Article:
Credit Cards – How to Choose

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What type of credit card is best for me?

To answer that question, you first need to decide what you’re going to primarily use it for.

You can use your credit card for one of three things – to move the money you owe on another card to your new card, to purchase goods and services and to take out money from an ATM.

Although you’ll do all this using the same card, you’ll be charged a different level of interest for each type of use. You’ll find that the debt with the lowest rate of interest on it will be paid off first, that way companies can keep adding the higher interest to your remaining balance.

For example, you move £1100 from one card – this is called a balance transfer – buy something on your credit card for £600 and take out £250 from a cash machine.

Altogether, you have £1950 worth of debt to pay off on your card. Of course, there’s little chance of you paying that all off in one go, so you’ll need to work out how much you can afford to repay. Say you decide you can pay £200 each month.

You may think you’ll just be chipping away at the £1950, but what you are really doing is paying off each of the three amounts, starting with the one with the lowest interest on it. The balance transfer may have a rate of 4%, the purchase 15% and the cash advance, 26%.

Every time you pay your £200, it will come off the £1100 balance transfer first and then the purchase of £600. That means, by the time it comes round to the paying off the cash withdrawal of £250, you’ll find that the interest of 26% means the amount you pay back will be considerably more than you borrowed.

Be a card shark, it’ll be to your credit

If you really want to take control of your finances, you can avoid spiralling credit card costs by using a number of cards for each of those different functions.

Few providers charge annual fees for their cards, so you can have one for purchases and one for balance transfers without having to fork out an added charge each year. That way you’ll maximise the benefit of each card at the minimum cost to you.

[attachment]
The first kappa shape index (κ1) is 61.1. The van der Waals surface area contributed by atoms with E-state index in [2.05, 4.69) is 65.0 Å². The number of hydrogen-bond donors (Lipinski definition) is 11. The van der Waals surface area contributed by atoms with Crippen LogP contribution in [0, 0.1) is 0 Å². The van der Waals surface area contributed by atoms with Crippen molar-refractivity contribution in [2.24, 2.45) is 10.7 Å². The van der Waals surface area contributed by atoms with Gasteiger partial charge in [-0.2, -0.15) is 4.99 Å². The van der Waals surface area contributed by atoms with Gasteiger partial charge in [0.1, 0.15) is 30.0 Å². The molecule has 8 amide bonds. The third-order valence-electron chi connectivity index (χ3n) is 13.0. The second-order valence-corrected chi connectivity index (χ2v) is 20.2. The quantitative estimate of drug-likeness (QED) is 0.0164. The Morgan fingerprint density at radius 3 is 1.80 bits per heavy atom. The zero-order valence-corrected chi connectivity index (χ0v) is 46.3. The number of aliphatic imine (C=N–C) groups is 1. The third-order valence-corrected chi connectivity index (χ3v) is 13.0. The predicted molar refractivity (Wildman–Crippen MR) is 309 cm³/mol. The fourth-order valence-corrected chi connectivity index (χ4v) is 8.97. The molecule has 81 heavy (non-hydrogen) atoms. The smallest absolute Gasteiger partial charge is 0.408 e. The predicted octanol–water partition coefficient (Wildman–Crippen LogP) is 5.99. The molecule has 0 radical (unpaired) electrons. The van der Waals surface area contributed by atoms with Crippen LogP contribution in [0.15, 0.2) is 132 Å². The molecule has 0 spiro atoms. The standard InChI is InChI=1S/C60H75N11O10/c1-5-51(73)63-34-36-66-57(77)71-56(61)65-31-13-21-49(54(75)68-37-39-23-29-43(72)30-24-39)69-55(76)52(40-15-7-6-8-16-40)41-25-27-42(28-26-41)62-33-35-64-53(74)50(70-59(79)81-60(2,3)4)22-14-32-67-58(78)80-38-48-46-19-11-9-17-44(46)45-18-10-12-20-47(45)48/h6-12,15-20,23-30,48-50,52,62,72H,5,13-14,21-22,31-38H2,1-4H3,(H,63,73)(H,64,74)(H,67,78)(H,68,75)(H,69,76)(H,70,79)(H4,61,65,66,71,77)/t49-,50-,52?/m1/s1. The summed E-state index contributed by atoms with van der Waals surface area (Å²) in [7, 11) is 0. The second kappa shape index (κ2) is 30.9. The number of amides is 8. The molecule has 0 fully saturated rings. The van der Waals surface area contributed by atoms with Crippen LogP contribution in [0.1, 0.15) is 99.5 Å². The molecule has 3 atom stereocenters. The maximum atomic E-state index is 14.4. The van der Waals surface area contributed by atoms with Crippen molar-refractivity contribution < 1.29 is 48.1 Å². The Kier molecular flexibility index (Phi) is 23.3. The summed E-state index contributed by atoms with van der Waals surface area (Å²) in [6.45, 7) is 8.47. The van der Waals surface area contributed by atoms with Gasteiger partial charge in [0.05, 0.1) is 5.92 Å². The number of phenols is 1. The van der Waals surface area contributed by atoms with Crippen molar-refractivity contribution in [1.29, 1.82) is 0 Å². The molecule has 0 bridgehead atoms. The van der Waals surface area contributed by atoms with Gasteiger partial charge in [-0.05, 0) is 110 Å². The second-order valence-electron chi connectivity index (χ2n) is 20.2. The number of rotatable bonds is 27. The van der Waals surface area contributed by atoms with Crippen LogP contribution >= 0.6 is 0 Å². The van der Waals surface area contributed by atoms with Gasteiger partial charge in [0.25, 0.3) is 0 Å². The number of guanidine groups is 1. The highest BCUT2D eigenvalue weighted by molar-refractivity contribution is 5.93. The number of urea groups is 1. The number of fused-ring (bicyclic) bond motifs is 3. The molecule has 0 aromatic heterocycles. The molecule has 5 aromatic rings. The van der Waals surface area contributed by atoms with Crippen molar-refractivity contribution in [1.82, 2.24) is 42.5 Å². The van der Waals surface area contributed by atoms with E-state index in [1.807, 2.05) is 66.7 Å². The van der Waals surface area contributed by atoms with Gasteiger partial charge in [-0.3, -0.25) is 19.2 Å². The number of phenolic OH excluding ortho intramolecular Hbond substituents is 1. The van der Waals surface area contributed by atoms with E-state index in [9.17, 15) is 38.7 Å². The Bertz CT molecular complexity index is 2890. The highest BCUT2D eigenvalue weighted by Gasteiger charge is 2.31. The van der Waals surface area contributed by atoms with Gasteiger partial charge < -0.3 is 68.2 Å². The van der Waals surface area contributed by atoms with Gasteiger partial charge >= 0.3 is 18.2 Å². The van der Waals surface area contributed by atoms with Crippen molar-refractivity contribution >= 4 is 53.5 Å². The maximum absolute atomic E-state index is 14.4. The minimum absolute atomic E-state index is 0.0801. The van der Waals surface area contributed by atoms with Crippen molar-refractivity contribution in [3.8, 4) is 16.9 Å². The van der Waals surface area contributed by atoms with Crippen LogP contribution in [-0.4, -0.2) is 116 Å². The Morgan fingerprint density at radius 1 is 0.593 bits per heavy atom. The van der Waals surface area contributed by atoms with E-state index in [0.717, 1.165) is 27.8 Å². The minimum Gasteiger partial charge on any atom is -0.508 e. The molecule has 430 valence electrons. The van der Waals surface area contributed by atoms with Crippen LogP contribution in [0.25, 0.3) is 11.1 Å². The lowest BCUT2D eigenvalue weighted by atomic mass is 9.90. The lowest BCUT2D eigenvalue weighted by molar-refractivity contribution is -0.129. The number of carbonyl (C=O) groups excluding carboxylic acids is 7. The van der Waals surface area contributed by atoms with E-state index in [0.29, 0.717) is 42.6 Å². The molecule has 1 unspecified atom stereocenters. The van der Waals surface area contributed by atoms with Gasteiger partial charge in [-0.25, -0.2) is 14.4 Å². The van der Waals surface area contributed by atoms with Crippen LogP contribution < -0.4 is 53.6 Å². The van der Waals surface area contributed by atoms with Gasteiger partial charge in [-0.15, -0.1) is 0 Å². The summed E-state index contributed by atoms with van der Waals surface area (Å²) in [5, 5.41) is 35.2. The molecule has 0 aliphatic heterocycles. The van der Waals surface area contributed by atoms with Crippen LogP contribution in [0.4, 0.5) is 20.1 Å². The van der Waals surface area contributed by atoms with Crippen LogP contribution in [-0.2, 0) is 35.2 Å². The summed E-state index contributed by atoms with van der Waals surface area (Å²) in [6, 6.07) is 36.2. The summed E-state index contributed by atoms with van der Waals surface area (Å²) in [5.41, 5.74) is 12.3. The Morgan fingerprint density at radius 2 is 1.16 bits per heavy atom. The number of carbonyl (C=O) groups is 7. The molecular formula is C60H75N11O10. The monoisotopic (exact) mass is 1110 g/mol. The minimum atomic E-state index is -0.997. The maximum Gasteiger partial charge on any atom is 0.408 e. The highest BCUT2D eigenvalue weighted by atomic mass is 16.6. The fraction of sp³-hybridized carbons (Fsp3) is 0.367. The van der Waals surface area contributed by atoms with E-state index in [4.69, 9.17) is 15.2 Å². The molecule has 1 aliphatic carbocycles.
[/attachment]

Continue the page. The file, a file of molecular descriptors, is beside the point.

However, it’s not really advisable to whip out some wonga from a cash machine with your credit card. For a start, the interest rates for cash advances are usually ridiculously high. Also, unlike purchases and balance transfer, there’s no chance of your card provider offering a 0% interest deal on cash withdrawals.

And if you’re still not convinced about the folly of using your card to grab a quick quid, or ten, from the hole in the wall, remember that interest on cash will be calculated from the day you take the money out. That means that even if you do clear your balance each month, the interest will still be added on.

Honesty, the best credit card policy

So, you can’t say you haven’t been warned. Credit cards can be pretty expensive if you don’t manage your money properly.

Luckily, companies have been forced to be more up front about their fees and charges, so when you come to compare credit card deals, you’ll be able to make an informed decision.

Credit card providers must supply you with a round up of the key features in what’s known as an honesty box which you should see on any literature connected with the card you are considering, so make sure you take notice of this and read the small print before signing on the dotted line!

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